Not a lot of junior high students are David Lynch fans. Now or ever. But 1990 was a very special time—it’s appropriate, really, that Lynch is on my schedule while we’re discussing 1991, but I assure you it’s a complete coincidence. But, yes, 1991 was part of my Lynch fandom; in November of that year, the act of getting The Secret Diary of Laura Palmer, I think it was, to a friend involved asking another friend to give it to him. They started dating and have been together ever since, having sent their child off to college last year. So that’s on me and David Lynch.
Of course, it took an unusual seventh-grader, as I was when the show premiered, to get involved in the show. Lynch isn’t everyone’s style, and there’s no shame there. I would watch Blossom if it was on, but it was Twin Peaks that was recorded for me so I wouldn’t miss an episode. I don’t want to be all, “Oh, I was special and cool,” but even at the time, the pop culture footprint of Twin Peaks was that a lot of people watched it without fully understanding it and that it wasn’t for everyone.
At that, Twin Peaks has nothing on a lot of Lynch’s other work. I didn’t see Eraserhead until adulthood. I wouldn’t have liked it then. And if I’m about the only person with an unadulterated love of Lynch’s Dune, well, I do still have an unadulterated love of Lynch’s Dune. I’ve owned multiple copies as formats advanced, and if there were a Criterion release, I would buy it in a minute. And, yes, I first saw it in the days when Twin Peaks was on, and I’ve loved it ever since.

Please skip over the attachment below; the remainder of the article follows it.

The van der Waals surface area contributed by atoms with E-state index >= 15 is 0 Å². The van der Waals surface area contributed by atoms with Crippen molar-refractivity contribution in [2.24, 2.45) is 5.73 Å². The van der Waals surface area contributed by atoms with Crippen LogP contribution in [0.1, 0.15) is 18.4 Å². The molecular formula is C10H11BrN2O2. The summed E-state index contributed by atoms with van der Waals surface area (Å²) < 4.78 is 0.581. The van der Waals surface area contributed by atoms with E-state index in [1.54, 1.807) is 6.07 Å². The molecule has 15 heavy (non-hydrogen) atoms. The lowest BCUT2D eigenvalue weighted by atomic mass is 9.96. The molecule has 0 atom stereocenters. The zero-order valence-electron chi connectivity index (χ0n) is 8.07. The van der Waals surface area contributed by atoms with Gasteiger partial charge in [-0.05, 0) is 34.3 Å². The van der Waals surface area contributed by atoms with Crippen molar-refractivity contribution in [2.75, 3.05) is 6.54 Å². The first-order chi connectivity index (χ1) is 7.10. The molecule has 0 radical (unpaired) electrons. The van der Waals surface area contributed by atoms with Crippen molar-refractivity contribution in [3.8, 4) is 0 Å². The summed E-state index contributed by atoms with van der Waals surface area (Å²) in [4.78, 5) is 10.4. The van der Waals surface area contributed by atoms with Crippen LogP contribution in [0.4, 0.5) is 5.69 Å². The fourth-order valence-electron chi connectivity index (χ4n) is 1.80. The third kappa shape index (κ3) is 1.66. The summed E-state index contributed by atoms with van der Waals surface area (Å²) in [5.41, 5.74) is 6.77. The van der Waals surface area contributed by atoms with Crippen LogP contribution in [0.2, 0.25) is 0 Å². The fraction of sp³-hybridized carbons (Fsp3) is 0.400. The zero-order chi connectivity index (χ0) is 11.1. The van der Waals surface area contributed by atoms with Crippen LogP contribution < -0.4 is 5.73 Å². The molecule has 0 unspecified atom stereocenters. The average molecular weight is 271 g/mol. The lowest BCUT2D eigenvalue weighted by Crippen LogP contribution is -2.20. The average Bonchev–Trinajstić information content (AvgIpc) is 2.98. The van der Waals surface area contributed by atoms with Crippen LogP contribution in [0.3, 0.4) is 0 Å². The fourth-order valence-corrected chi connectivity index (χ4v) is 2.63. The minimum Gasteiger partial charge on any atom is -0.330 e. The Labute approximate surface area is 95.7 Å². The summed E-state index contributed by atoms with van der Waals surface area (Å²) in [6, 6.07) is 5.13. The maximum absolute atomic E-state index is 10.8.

Honestly I’ve always thought of Lynch himself as a weird, cool dude who might be a little insufferable to talk to but would always have something interesting to say. My partner was half-watching The Straight Story when I did, and he had a hard time believing it was a Lynch movie until that scene on the bus, at which point he said, “Oh, yeah, there it is.” I will always be fond of the fact that he loves Bob’s Big Boy, which is a very Lynchian detail that’s also personally significant to me.
Did David Lynch write the “fix your heart or die” line? I’m genuinely not sure. It is key to his philosophy, though. Many of the directors I love—and if there are holes in my Lynch-watching, I do still love him—have a deep love and compassion for humanity. Especially the weird people. Would Lynch and Herzog get along? Who knows, but I’d love to watch them talking. Herzog has fixed his heart, just as Lynch has. Lynch’s particular milieu is the strange currents under the veneer of the normal, and Gods love him for it.